China relaxes COVID rules even further, in sign it is preparing its people to live with the disease
China will now allow people with asymptomatic COVID-19 or mild symptoms to quarantine at home in another relaxation of its rules.
Most COVID cases are asymptomatic infections and mild cases, with no special treatment required, the National Health Commission announced.
Previously, people who tested positive for the virus had to isolate in overcrowded and unsanitary field hospitals.
It is the biggest sign yet that China is preparing its people to live with the disease.
"Asymptomatic persons and mild cases can be isolated at home while strengthening health monitoring, and they can transfer to designated hospitals for treatment in a timely manner if their condition worsens," the NHC said.
Earlier this year, whole communities were locked down - sometimes for weeks - after even just one positive case was identified.
Less strict rules last month meant only affected buildings were locked down.
The NHC said high-risk areas should be defined by building, unit, floor and household and must not be arbitrarily expanded to entire residential compounds and communities.
The health authority called on local authorities to "resolutely rectify simplified, one-size-fits-all" measures for COVID prevention and to reject and overcome "formalism and bureaucracy".
Schools which have not seen an outbreak must return to in-person teaching, the announcement said.
For almost three years, China has had some of the most restrictive COVID-19 rules in the world under its "zero COVID" policy, managing the virus as a disease on par with bubonic plague and cholera.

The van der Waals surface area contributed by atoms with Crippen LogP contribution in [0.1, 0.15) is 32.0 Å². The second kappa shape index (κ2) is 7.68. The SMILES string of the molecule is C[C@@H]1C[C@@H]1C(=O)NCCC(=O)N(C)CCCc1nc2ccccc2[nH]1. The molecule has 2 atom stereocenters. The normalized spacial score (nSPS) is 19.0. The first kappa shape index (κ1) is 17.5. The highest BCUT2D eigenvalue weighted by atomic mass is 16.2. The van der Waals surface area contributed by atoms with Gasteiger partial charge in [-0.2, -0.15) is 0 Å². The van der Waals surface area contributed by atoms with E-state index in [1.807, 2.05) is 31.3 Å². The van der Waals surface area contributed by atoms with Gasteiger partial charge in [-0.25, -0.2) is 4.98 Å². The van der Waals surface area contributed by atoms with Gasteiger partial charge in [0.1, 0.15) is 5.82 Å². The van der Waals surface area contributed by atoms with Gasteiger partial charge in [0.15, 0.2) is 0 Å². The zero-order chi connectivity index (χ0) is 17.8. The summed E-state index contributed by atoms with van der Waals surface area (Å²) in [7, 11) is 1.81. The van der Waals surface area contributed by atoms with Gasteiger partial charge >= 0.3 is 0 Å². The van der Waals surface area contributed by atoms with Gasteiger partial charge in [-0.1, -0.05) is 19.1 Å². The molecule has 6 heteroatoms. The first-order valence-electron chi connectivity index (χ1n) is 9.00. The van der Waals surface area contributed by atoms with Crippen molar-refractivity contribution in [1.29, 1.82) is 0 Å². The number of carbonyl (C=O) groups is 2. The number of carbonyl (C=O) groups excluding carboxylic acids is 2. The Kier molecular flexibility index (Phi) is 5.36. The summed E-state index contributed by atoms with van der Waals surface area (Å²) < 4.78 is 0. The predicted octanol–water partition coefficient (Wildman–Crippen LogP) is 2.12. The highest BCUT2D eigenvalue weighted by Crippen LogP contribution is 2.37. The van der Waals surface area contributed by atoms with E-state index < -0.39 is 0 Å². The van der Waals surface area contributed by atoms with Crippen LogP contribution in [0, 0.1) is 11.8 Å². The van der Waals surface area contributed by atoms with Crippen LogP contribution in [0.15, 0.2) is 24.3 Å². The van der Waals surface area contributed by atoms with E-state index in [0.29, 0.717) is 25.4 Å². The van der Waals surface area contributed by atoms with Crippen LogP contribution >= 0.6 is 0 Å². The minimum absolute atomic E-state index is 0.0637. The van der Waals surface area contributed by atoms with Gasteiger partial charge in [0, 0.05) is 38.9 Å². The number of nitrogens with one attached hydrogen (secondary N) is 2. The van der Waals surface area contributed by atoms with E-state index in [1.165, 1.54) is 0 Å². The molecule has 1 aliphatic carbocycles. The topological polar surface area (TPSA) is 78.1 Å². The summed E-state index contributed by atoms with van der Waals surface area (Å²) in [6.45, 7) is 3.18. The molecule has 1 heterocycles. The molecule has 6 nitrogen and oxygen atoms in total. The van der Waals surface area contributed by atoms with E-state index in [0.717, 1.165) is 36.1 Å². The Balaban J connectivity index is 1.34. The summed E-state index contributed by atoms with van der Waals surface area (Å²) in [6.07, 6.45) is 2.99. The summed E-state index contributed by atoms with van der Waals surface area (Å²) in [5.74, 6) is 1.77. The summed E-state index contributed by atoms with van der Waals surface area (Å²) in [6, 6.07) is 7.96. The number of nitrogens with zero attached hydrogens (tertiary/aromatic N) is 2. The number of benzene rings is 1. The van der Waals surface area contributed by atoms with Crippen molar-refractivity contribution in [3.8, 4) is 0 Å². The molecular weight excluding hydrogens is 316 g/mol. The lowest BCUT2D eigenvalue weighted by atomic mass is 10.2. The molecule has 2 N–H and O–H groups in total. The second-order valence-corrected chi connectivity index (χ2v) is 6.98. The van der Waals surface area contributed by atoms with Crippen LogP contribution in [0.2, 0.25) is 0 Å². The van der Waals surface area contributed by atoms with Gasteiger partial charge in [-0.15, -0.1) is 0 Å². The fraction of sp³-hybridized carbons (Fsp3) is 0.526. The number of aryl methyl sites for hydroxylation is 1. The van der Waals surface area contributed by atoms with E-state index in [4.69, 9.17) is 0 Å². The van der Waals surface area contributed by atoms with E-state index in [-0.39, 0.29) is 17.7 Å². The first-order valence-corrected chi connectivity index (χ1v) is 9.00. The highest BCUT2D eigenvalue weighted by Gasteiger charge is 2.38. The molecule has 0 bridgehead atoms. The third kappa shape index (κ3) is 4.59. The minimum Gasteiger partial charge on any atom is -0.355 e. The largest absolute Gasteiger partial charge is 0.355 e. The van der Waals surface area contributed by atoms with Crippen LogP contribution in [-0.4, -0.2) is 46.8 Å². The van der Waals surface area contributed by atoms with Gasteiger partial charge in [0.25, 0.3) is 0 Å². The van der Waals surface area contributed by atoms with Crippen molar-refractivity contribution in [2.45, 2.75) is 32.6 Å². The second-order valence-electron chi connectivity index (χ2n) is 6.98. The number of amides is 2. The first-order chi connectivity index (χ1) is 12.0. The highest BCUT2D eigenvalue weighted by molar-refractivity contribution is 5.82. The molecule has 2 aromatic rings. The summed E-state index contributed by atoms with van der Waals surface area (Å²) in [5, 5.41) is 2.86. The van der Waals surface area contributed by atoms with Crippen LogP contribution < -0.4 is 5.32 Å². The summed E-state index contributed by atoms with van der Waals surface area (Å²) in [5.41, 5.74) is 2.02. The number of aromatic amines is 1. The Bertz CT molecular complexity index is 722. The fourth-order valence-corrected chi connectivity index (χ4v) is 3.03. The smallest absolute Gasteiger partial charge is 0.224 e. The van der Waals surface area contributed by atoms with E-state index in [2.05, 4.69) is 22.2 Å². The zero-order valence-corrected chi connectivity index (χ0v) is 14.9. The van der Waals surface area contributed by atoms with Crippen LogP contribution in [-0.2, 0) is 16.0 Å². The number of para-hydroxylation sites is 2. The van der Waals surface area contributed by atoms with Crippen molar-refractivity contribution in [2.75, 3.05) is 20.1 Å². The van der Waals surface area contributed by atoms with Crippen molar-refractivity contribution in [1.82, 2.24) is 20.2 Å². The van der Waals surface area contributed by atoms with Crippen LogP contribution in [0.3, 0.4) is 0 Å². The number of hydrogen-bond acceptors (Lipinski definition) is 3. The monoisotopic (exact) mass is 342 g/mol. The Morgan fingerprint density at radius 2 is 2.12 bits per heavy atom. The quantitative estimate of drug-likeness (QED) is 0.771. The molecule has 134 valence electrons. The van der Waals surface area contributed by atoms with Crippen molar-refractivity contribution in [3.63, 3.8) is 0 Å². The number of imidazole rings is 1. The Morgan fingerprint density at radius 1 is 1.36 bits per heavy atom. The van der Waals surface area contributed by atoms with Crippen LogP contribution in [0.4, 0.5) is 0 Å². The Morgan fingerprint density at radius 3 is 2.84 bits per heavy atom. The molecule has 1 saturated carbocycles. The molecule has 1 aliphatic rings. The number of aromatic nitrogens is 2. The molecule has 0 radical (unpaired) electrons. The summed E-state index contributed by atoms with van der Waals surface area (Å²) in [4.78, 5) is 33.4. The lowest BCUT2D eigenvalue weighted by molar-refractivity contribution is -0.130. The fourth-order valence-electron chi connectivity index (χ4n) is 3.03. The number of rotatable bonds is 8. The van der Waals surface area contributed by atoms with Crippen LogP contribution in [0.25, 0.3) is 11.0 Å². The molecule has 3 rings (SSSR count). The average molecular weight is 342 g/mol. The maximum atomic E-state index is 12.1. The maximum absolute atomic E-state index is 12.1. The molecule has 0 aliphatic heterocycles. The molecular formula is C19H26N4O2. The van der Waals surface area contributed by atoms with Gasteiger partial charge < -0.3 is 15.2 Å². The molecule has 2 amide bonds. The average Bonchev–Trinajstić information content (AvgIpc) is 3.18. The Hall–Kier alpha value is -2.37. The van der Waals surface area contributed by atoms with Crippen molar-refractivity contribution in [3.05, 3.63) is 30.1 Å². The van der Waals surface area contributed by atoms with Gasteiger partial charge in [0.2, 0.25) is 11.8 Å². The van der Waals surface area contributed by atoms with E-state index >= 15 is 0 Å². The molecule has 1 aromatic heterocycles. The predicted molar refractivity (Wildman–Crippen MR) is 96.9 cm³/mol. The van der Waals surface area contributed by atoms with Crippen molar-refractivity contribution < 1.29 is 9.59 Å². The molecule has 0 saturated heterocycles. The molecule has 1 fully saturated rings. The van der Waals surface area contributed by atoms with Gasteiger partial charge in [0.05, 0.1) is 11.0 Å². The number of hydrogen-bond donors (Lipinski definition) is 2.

But since last week, top officials have acknowledged the reduced ability of coronavirus to cause disease, while Chinese experts have suggested it is not more deadly than seasonal influenza.
Yesterday, people in the capital Beijing were allowed to enter parks, supermarkets and offices without showing proof of a negative COVID-19 test in another relaxation of the rules.
People no longer need a negative COVID test to ride the subway or enter either of the city's airports. However there was no suggestion of changes to rules requiring passengers to show negative tests prior to boarding.
Last month saw intense anti-lockdown protests representing the biggest show of public discontent on the mainland since President Xi Jinping took power in 2012.
While the protests petered out in days amid a heavy police response, cities and regions around the country began easing measures in a piecemeal way ahead of today's announcement.